The action picks up the moment the first movie ends. As a Predator spacecraft leaves orbit, a new kind of alien erupts from the chest of a dead hunter. It is a hybrid, possessing traits of both creatures, and it immediately starts to attack Predators and damage their ship. Soon, the craft falls back through the atmosphere and smashes into wooded mountains outside a sleepy Colorado town. Their stasis tubes damaged in the crash, crab-like facehuggers quickly crawl from the wreckage and begin the process of creating a hive right here on earth. But this infestation will not go unchallenged. The ship’s distress signal reaches a far-off Predator outpost, and a special operative (an extraterrestrial Green Beret, if you will) is immediately dispatched to destroy these multiplying aliens and anyone that gets in the way.


AVP:R has a lot going for it. The directors, Colin Strause and Greg Strause, clearly love these extraterrestrials, and they go to great lengths to pay homage to their previous incarnations. They brought back Amalgamated Dynamics, Inc., the creature effects gurus who have worked on every film in both series. This time around, the ALIENS appear just as they did in James Cameron’s classic 1986 film. They crawl across the walls and ceilings as they did in ALIEN 3, and swim like the beasts of ALIEN RESSURECTION. While thePREDATOR goes back the look of the 1987 original, using an inventive mix of old and new weapons to battle the growing alien horde. The editing is fast-paced, but the brothers thankfully resist the urge to use hand-held shaky-cams prevalent in so many action films of recent years. (Yes, I’m looking at you Michael Bay!) Die-hard fans will even thrill to the musical score by Brian Tyler, which features cues from ALIEN and PREDATOR films of the past.


As the title combatants, Tom Woodruff Jr. and Ian Whyte give stellar performances while encased in latex and servo motors. These creatures do not have a single line of dialogue, yet their body language speaks volumes. Whenever there is drooling monster on the screen, the film is engrossing and thrilling to behold. When the humans take center stage, however, the movie suffers. Shane Salerno’s screenplay subjects us to a parade of movie stereotypes. There is the brother (Steven Pasquale), just out of prison and looking to do right; the young kid (Johnny Lewis) in love with the popular girl, bullied by a group of sadistic jocks; and there’s an army officer (Reiko Aylesworth) home from war that exists only because the filmmakers needed somebody who could fly a helicopter during the climax. While the actors who show their faces do a workman-like job with the stock roles they are assigned, they can do nothing to elevate the laughable dialogue they are forced to deliver. At one point, a girl who just watched her father get eaten is seen crying. “Is she gonna be okay?” someone asks. The girl’s mother replies, “She’s had a bad night.” And the audience shook its collective head and giggled when it should have wept. If Mr. Salerno had written a basically silent film, where Predators and ALIENS do battle while humans to nothing more than scream and run away, this might have been a four or five star film.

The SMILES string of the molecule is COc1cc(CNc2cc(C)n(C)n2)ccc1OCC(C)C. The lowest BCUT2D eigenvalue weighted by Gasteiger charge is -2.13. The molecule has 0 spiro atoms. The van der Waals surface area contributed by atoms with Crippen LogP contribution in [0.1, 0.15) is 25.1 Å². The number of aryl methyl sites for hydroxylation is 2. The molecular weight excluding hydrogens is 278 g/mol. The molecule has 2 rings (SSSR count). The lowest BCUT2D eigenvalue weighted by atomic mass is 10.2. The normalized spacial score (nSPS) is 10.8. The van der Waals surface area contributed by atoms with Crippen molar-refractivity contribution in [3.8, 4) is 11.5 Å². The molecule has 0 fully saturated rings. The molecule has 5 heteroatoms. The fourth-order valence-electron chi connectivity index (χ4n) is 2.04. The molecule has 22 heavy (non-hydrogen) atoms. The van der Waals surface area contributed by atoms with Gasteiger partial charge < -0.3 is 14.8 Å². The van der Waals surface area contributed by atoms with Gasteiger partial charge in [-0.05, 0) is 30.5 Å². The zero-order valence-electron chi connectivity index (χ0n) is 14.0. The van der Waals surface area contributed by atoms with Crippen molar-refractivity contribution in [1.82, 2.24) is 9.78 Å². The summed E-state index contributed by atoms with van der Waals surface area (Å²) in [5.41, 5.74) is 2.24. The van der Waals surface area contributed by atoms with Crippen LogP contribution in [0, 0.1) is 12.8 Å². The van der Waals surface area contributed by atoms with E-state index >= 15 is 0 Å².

The original PREDATOR and James Cameron’s ALIENS are classics of modern cinema. AVP:R is not. But then, it doesn’t pretend to be. It’s meant to be a fun, gory rollercoaster, and that’s exactly what it is. Blood, cool gadgets and weapons, and inventive set pieces all rush by at warp speed, and when it came to a stop, I wanted to get right back in line. Merry Christmas, Brothers Strause! Merry Christmas, Amalgamated Dynamics! Merry Christmas, Fox, you old studio! Sorry I didn’t get you anything. Oh, wait…I bought a ticket.

You should too.

3.5 out of 5 stars.